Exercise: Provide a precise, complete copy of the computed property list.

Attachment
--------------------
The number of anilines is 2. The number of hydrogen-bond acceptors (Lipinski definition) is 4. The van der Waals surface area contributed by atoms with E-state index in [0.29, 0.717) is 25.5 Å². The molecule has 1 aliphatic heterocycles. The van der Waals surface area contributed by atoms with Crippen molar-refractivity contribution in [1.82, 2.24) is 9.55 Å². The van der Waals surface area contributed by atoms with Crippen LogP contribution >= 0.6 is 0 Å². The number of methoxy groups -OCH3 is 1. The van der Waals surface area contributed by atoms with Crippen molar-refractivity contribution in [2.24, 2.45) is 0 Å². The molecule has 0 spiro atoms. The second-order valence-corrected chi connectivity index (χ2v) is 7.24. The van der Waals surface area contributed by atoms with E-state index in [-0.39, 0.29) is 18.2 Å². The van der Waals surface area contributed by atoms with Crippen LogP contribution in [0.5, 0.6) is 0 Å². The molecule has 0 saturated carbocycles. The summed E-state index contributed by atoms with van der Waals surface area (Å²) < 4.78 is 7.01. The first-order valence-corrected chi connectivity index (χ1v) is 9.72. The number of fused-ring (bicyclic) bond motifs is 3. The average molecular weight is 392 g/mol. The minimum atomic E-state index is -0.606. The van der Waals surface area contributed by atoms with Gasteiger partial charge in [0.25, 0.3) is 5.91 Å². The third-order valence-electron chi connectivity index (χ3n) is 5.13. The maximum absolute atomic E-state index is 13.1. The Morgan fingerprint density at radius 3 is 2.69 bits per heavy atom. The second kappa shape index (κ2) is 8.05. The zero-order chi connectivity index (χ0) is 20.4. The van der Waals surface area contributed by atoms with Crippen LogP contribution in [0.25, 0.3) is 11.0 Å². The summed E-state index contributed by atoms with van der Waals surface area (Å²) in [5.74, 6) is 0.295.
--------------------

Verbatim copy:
The number of anilines is 2. The number of hydrogen-bond acceptors (Lipinski definition) is 4. The van der Waals surface area contributed by atoms with E-state index in [0.29, 0.717) is 25.5 Å². The molecule has 1 aliphatic heterocycles. The van der Waals surface area contributed by atoms with Crippen molar-refractivity contribution in [1.82, 2.24) is 9.55 Å². The van der Waals surface area contributed by atoms with Crippen LogP contribution >= 0.6 is 0 Å². The number of methoxy groups -OCH3 is 1. The van der Waals surface area contributed by atoms with Crippen molar-refractivity contribution in [2.24, 2.45) is 0 Å². The molecule has 0 spiro atoms. The second-order valence-corrected chi connectivity index (χ2v) is 7.24. The van der Waals surface area contributed by atoms with E-state index in [-0.39, 0.29) is 18.2 Å². The van der Waals surface area contributed by atoms with Crippen LogP contribution in [0.5, 0.6) is 0 Å². The molecule has 0 saturated carbocycles. The summed E-state index contributed by atoms with van der Waals surface area (Å²) < 4.78 is 7.01. The first-order valence-corrected chi connectivity index (χ1v) is 9.72. The number of fused-ring (bicyclic) bond motifs is 3. The average molecular weight is 392 g/mol. The minimum atomic E-state index is -0.606. The van der Waals surface area contributed by atoms with Gasteiger partial charge in [0.25, 0.3) is 5.91 Å². The third-order valence-electron chi connectivity index (χ3n) is 5.13. The maximum absolute atomic E-state index is 13.1. The Morgan fingerprint density at radius 3 is 2.69 bits per heavy atom. The second kappa shape index (κ2) is 8.05. The zero-order chi connectivity index (χ0) is 20.4. The van der Waals surface area contributed by atoms with Crippen LogP contribution in [0.25, 0.3) is 11.0 Å². The summed E-state index contributed by atoms with van der Waals surface area (Å²) in [5.74, 6) is 0.295.